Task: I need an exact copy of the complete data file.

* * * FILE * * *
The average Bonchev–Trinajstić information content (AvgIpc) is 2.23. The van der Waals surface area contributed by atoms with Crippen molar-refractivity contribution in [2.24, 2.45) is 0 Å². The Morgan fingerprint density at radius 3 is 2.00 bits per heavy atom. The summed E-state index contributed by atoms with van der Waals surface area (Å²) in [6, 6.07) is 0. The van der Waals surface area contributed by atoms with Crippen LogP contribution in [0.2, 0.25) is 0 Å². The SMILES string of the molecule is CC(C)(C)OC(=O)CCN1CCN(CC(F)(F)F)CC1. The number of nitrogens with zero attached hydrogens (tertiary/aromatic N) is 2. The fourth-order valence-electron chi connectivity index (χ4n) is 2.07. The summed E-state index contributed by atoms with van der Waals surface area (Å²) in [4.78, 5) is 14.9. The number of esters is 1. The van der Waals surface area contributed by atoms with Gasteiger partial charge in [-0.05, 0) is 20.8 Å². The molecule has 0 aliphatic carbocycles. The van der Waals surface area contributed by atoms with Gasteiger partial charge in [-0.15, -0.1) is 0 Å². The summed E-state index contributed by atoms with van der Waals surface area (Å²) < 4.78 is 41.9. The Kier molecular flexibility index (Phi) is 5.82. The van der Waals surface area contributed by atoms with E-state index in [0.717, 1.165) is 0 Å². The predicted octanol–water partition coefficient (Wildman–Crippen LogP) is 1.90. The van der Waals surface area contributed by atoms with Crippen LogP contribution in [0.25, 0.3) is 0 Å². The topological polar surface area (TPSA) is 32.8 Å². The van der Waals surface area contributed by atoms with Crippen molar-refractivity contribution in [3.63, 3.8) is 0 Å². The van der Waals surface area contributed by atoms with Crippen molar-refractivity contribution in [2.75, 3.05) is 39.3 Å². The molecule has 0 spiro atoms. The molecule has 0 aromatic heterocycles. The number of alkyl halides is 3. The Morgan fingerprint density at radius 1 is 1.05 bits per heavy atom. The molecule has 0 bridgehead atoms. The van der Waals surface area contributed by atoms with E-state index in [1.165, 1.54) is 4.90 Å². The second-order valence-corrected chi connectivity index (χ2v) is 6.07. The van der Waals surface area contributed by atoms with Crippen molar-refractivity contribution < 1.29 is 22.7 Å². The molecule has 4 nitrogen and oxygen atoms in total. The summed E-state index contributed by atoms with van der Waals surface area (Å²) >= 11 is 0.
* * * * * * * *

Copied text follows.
The average Bonchev–Trinajstić information content (AvgIpc) is 2.23. The van der Waals surface area contributed by atoms with Crippen molar-refractivity contribution in [2.24, 2.45) is 0 Å². The Morgan fingerprint density at radius 3 is 2.00 bits per heavy atom. The summed E-state index contributed by atoms with van der Waals surface area (Å²) in [6, 6.07) is 0. The van der Waals surface area contributed by atoms with Crippen LogP contribution in [0.2, 0.25) is 0 Å². The SMILES string of the molecule is CC(C)(C)OC(=O)CCN1CCN(CC(F)(F)F)CC1. The number of nitrogens with zero attached hydrogens (tertiary/aromatic N) is 2. The fourth-order valence-electron chi connectivity index (χ4n) is 2.07. The summed E-state index contributed by atoms with van der Waals surface area (Å²) in [4.78, 5) is 14.9. The number of esters is 1. The van der Waals surface area contributed by atoms with Gasteiger partial charge in [-0.05, 0) is 20.8 Å². The molecule has 0 aliphatic carbocycles. The van der Waals surface area contributed by atoms with Gasteiger partial charge in [-0.15, -0.1) is 0 Å². The summed E-state index contributed by atoms with van der Waals surface area (Å²) < 4.78 is 41.9. The Kier molecular flexibility index (Phi) is 5.82. The van der Waals surface area contributed by atoms with E-state index in [0.717, 1.165) is 0 Å². The predicted octanol–water partition coefficient (Wildman–Crippen LogP) is 1.90. The van der Waals surface area contributed by atoms with Crippen LogP contribution in [0.25, 0.3) is 0 Å². The topological polar surface area (TPSA) is 32.8 Å². The van der Waals surface area contributed by atoms with Crippen molar-refractivity contribution in [3.63, 3.8) is 0 Å². The van der Waals surface area contributed by atoms with Crippen molar-refractivity contribution in [2.75, 3.05) is 39.3 Å². The molecule has 0 spiro atoms. The molecule has 0 aromatic heterocycles. The number of alkyl halides is 3. The Morgan fingerprint density at radius 1 is 1.05 bits per heavy atom. The molecule has 0 bridgehead atoms. The van der Waals surface area contributed by atoms with E-state index in [1.165, 1.54) is 4.90 Å². The second-order valence-corrected chi connectivity index (χ2v) is 6.07. The van der Waals surface area contributed by atoms with Crippen molar-refractivity contribution < 1.29 is 22.7 Å². The molecule has 4 nitrogen and oxygen atoms in total. The summed E-state index contributed by atoms with van der Waals surface area (Å²) >= 11 is 0.